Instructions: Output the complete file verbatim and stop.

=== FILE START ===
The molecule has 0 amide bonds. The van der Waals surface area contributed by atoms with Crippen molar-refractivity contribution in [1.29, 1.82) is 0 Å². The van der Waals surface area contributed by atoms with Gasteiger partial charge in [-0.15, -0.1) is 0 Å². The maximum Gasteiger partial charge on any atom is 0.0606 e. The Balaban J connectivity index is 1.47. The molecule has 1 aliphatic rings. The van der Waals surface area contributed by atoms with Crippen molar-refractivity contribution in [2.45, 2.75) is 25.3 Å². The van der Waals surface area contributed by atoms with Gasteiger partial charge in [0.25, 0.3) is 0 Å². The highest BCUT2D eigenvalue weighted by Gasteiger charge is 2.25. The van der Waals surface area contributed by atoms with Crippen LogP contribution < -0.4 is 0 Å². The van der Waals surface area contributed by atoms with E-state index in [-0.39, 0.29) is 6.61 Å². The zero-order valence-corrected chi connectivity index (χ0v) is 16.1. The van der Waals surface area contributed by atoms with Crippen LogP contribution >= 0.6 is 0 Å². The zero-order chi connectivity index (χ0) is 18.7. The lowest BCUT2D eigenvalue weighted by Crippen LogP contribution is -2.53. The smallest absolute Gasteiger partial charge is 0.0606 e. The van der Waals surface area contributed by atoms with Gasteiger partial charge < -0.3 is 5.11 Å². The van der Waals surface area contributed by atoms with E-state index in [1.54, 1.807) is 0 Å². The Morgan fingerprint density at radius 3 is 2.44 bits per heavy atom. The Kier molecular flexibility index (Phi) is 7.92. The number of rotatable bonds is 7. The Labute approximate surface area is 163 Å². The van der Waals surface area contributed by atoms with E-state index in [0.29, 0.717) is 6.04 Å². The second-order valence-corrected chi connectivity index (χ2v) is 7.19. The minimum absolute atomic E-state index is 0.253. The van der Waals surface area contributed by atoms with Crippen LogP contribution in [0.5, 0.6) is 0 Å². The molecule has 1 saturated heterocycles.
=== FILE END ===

The molecule has 0 amide bonds. The van der Waals surface area contributed by atoms with Crippen molar-refractivity contribution in [1.29, 1.82) is 0 Å². The van der Waals surface area contributed by atoms with Gasteiger partial charge in [-0.15, -0.1) is 0 Å². The maximum Gasteiger partial charge on any atom is 0.0606 e. The Balaban J connectivity index is 1.47. The molecule has 1 aliphatic rings. The van der Waals surface area contributed by atoms with Crippen molar-refractivity contribution in [2.45, 2.75) is 25.3 Å². The van der Waals surface area contributed by atoms with Gasteiger partial charge in [0.25, 0.3) is 0 Å². The highest BCUT2D eigenvalue weighted by Gasteiger charge is 2.25. The van der Waals surface area contributed by atoms with Crippen LogP contribution < -0.4 is 0 Å². The van der Waals surface area contributed by atoms with E-state index in [-0.39, 0.29) is 6.61 Å². The zero-order valence-corrected chi connectivity index (χ0v) is 16.1. The van der Waals surface area contributed by atoms with Crippen LogP contribution >= 0.6 is 0 Å². The zero-order chi connectivity index (χ0) is 18.7. The lowest BCUT2D eigenvalue weighted by Crippen LogP contribution is -2.53. The smallest absolute Gasteiger partial charge is 0.0606 e. The van der Waals surface area contributed by atoms with Gasteiger partial charge < -0.3 is 5.11 Å². The van der Waals surface area contributed by atoms with E-state index in [1.54, 1.807) is 0 Å². The Morgan fingerprint density at radius 3 is 2.44 bits per heavy atom. The Kier molecular flexibility index (Phi) is 7.92. The number of rotatable bonds is 7. The Labute approximate surface area is 163 Å². The van der Waals surface area contributed by atoms with E-state index in [0.29, 0.717) is 6.04 Å². The second-order valence-corrected chi connectivity index (χ2v) is 7.19. The minimum absolute atomic E-state index is 0.253. The van der Waals surface area contributed by atoms with Crippen LogP contribution in [0.5, 0.6) is 0 Å². The molecule has 1 saturated heterocycles.